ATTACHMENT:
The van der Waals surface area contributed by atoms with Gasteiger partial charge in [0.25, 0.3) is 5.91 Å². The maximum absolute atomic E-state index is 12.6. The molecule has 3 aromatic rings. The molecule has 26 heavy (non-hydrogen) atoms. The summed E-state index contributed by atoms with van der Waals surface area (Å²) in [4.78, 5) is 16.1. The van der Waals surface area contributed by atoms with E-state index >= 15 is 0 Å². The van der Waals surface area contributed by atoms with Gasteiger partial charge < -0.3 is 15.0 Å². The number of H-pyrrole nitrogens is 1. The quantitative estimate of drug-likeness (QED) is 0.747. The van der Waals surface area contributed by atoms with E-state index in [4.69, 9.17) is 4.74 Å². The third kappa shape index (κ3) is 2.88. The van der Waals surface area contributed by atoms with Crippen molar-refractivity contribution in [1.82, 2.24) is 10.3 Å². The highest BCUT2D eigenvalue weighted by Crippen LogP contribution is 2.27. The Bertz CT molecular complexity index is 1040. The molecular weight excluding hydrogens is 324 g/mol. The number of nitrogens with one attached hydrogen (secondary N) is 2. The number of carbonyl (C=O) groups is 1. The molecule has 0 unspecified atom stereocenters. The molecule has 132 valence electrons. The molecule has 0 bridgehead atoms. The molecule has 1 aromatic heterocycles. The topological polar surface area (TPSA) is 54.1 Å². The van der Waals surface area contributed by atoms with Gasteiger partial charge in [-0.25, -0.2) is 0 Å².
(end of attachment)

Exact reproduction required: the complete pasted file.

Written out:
The van der Waals surface area contributed by atoms with Gasteiger partial charge in [0.25, 0.3) is 5.91 Å². The maximum absolute atomic E-state index is 12.6. The molecule has 3 aromatic rings. The molecule has 26 heavy (non-hydrogen) atoms. The summed E-state index contributed by atoms with van der Waals surface area (Å²) in [4.78, 5) is 16.1. The van der Waals surface area contributed by atoms with E-state index >= 15 is 0 Å². The van der Waals surface area contributed by atoms with Gasteiger partial charge < -0.3 is 15.0 Å². The number of H-pyrrole nitrogens is 1. The quantitative estimate of drug-likeness (QED) is 0.747. The van der Waals surface area contributed by atoms with E-state index in [4.69, 9.17) is 4.74 Å². The third kappa shape index (κ3) is 2.88. The van der Waals surface area contributed by atoms with Crippen molar-refractivity contribution in [1.82, 2.24) is 10.3 Å². The highest BCUT2D eigenvalue weighted by Crippen LogP contribution is 2.27. The Bertz CT molecular complexity index is 1040. The molecular weight excluding hydrogens is 324 g/mol. The number of nitrogens with one attached hydrogen (secondary N) is 2. The number of carbonyl (C=O) groups is 1. The molecule has 0 unspecified atom stereocenters. The molecule has 132 valence electrons. The molecule has 0 bridgehead atoms. The molecule has 1 aromatic heterocycles. The topological polar surface area (TPSA) is 54.1 Å². The van der Waals surface area contributed by atoms with Gasteiger partial charge in [-0.25, -0.2) is 0 Å².